Joseph Muscat walked up the Auberge de Castille staircase to his new office in 2013 as the man with a roadmap. He knew where he was going. Six and a half years later, he gives the opposite impression. He no longer appears to have any idea where he is heading at all.
He said he was leaving, yet is now thinking of staying. But there is no turning back on this. ‘Alea iacta est’ – the die is cast and the soldiers are preparing to cross the river.
Asked by the European Parliament last week about her government’s handling of the Panama Papers, commissioner-designate Helena Dalli said she would have handled it differently.
This was immediately spun into a badge of honour by Muscat. That is a legitimate answer, he said. With hindsight, he quipped, everyone would behave differently, in so many situations. Konrad Mizzi now thinks he should have done things differently too. How very convenient.
Yet many people did have enough foresight, from the start, to recognise how badly the Panama Papers revelations were being handled. How could Joseph Muscat not see that too? Because of his lack of foresight, therefore, he has thrown the country’s reputation to the dogs.
The signs were there all along. Responding to his first major scandal, the Café Premier site in Valletta, soon after taking office, he said: ‘we could have done better’. Did he rectify the situation? No. Having recognised a faux pas, Muscat shows no remorse and continues as before. Yet knowing that you are wrong, and admitting it, does not make you right.
People have speculated whether Helena Dalli’s reply was scripted by Castille Central Control, or whether she was jumping a sinking ship, abandoning Konrad Mizzi and friends at her first opportunity. But her reply was actually vintage Muscat: ‘it could have been done better’.
Muscat prides himself on being an innovator, transforming society. But without the ability to judge the effects of actions over time, that is a dangerous thing.
On the environment, for example, Muscat lacks the foresight to appreciate the long-term damage of his ‘construction-at-all-costs’ approach. Will he, one day, shrug it off saying that with hindsight, ‘he could have done things better’, while the country has to live with the urban devastation he inspired?
Muscat looks gaunt and stressed. He seems depleted of new ideas. In his Sunday morning speeches, he is still banging on about creating a new middle class as he did in 2013. Meanwhile, every social class you could think of are falling into the holes dug by bulldozers everywhere. Young people cannot afford to get out of these holes and onto the property ladder.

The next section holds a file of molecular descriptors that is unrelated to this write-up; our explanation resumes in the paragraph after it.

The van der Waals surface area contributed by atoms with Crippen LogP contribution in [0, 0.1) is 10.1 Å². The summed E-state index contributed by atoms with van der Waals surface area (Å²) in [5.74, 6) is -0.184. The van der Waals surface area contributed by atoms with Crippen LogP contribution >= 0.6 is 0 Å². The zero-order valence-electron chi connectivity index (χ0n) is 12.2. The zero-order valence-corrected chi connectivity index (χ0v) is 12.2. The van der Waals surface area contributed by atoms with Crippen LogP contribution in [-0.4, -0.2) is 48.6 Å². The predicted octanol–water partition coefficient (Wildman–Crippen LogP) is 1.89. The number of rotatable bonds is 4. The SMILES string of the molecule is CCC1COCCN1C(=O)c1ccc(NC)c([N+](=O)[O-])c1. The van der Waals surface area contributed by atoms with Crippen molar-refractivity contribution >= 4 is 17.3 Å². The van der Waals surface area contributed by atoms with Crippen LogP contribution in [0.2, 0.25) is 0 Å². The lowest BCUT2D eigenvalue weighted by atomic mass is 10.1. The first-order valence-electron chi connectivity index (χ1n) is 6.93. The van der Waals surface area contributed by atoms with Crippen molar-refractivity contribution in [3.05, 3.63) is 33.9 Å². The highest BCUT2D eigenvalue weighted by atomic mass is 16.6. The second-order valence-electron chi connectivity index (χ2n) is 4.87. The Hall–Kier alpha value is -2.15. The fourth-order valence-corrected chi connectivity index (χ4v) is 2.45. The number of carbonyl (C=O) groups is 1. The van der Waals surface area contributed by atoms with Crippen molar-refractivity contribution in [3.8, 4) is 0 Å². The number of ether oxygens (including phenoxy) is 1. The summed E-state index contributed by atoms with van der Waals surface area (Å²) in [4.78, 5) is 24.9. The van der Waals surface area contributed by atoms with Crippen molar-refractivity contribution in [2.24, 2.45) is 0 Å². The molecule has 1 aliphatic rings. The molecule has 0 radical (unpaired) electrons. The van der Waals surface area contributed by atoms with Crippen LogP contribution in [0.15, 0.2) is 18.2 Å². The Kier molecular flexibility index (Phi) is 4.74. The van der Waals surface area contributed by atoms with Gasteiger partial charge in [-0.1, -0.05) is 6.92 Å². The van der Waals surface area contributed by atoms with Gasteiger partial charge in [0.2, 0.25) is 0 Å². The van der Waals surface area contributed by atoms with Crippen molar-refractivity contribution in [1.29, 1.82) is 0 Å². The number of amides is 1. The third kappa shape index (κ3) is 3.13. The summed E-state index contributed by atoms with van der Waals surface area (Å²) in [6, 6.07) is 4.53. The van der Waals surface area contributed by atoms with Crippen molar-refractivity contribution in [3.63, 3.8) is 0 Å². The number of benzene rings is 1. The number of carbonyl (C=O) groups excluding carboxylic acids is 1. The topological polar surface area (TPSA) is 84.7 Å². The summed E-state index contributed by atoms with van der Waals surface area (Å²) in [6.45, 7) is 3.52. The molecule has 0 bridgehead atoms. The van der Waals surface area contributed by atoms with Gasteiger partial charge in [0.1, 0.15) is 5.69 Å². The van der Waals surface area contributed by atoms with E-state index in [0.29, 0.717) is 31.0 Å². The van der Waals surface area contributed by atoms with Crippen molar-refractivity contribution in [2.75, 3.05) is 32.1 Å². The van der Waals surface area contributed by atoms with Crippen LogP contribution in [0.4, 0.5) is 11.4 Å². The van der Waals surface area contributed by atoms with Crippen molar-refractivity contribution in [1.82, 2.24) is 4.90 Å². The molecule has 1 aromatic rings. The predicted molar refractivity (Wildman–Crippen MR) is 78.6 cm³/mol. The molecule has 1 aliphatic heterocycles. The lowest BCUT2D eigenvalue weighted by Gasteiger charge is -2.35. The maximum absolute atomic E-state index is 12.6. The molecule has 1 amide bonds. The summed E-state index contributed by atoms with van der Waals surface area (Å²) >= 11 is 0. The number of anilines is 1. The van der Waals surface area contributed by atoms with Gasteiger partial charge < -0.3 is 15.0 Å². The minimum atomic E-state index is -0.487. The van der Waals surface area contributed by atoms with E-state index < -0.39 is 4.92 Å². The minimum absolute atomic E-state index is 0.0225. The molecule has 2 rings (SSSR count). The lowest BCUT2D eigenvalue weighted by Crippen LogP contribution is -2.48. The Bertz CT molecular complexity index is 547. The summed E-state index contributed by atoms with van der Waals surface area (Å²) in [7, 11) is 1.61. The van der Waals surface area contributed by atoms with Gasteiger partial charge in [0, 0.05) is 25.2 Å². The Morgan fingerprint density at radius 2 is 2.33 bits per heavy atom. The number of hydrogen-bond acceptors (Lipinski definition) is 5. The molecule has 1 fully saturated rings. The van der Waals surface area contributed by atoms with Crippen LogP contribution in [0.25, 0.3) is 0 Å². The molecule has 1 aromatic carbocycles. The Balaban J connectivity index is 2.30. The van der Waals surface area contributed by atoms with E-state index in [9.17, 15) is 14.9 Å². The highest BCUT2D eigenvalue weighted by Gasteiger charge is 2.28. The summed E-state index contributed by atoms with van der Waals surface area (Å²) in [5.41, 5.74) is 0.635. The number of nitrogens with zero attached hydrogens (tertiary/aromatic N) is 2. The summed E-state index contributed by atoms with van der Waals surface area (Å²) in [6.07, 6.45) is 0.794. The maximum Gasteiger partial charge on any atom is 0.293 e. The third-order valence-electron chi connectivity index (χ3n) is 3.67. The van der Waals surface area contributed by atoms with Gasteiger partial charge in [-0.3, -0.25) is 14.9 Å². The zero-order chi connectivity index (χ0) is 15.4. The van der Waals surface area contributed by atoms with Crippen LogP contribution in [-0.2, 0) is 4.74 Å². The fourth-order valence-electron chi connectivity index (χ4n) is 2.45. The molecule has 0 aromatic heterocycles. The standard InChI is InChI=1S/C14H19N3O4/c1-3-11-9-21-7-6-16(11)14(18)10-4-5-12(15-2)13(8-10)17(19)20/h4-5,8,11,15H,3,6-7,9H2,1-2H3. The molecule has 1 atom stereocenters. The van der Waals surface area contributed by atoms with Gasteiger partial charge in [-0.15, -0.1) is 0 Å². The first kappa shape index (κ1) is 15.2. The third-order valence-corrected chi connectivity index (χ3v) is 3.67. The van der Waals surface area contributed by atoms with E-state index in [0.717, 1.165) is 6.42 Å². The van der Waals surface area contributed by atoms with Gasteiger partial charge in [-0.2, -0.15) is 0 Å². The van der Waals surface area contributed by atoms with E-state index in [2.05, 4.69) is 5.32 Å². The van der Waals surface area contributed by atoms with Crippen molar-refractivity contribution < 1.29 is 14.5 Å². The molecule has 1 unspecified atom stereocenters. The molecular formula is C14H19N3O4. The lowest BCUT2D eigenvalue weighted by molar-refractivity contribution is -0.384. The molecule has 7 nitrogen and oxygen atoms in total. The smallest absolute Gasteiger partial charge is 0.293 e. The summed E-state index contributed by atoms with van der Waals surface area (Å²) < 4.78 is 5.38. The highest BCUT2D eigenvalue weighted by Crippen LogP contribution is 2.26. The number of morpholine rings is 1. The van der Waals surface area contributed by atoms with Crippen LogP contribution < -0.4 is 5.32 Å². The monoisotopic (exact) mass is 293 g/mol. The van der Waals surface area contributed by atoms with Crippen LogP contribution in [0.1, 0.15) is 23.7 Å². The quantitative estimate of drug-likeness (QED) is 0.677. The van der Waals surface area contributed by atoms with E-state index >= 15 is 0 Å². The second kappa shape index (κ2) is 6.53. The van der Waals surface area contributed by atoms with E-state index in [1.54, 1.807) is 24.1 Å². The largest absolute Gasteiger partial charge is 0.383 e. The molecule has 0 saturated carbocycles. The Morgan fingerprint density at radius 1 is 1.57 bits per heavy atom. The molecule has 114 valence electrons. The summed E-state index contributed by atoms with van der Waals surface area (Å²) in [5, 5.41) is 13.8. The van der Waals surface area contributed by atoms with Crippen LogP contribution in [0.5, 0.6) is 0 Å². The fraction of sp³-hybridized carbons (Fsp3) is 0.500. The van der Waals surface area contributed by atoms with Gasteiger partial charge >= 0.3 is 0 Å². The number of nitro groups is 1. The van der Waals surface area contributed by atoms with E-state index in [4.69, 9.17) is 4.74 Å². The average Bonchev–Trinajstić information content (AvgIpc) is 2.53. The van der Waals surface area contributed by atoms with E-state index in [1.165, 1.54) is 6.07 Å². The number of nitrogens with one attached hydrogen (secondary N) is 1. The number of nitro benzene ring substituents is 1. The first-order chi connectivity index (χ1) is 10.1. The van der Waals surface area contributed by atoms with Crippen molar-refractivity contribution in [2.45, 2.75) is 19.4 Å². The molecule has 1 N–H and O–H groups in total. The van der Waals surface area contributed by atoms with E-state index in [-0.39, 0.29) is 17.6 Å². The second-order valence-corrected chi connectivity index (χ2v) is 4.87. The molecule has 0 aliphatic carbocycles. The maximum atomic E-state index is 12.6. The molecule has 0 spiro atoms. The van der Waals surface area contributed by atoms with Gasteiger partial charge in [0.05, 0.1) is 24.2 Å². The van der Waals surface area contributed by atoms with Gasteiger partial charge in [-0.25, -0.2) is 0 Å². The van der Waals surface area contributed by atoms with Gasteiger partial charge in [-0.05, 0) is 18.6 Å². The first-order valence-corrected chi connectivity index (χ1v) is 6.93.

Muscat says he is not worried about over-development because ‘firewalls’ protect us. He relies on investors and the banks as two firewalls, as he is confident they will manage their money wisely. His own main ‘firewall’ against bad development, however, should be planning policies, to ensure good environmental protection and a fair playing field. Banks and investors look after their own interests, not the common good. But the government has relaxed planning policies, encouraging more development.
Another surprise in Helena Dalli’s speech was her describing the assassination of journalist Daphne Caruana Galizia as a ‘femicide’. This must have been rehearsed. What idiot would go in for a public hearing of that nature, expecting awkward questions on Daphne’s murder and the inquiry, and not be prepared? She would also have ensured that her answers were palatable to her boss at Castille. After years in a team of parliamentary robots, who never utter a single dissenting or original reply, she could surely not abandon that forma mentis so easily. Moreover, at that moment her acceptance as commissioner was not yet fully secured.
As former equality minister, Dalli knows what femicide usually means. She also knows that the government has been cautious in how to describe this murder, pointedly avoiding the word ‘assassination’ due to its political connotations.
Tempting as it is, I refuse the interpretation that Dalli said ‘femicide’ because she has been holed up with extremist gender activists for so long that she can no longer explain life in any other way except as a dark world of sexual abuse, discrimination and misunderstanding.
The deliberate misuse of ‘femicide’ was presumably intended to muddy the waters. The plan was foiled. A few days later, a source close to the police investigation reportedly said it is now “quite certain” that Daphne was murdered “because of what she wrote or was about to reveal”. No femicide, that. No surprises, there. She was killed because of the investigative side of her journalism.
But Dalli tried to peddle the line that it was femicide, that Daphne’s murder was decisively linked to gender and not to her exposing hidden activity in high places. As Lewis Carroll’s White Queen told Alice, with practice she could believe as many as six impossible things before breakfast.
Choice of language matters. Femicide and the murder of a journalist are not the same. Their motives and victims are different. To tackle the roots of these crimes, they must be recognised honestly for what they are.
Will Dalli apologise, and correct her deliberate obfuscation of reality? Or will she just say she ‘could have done better’? That would be vintage Muscat.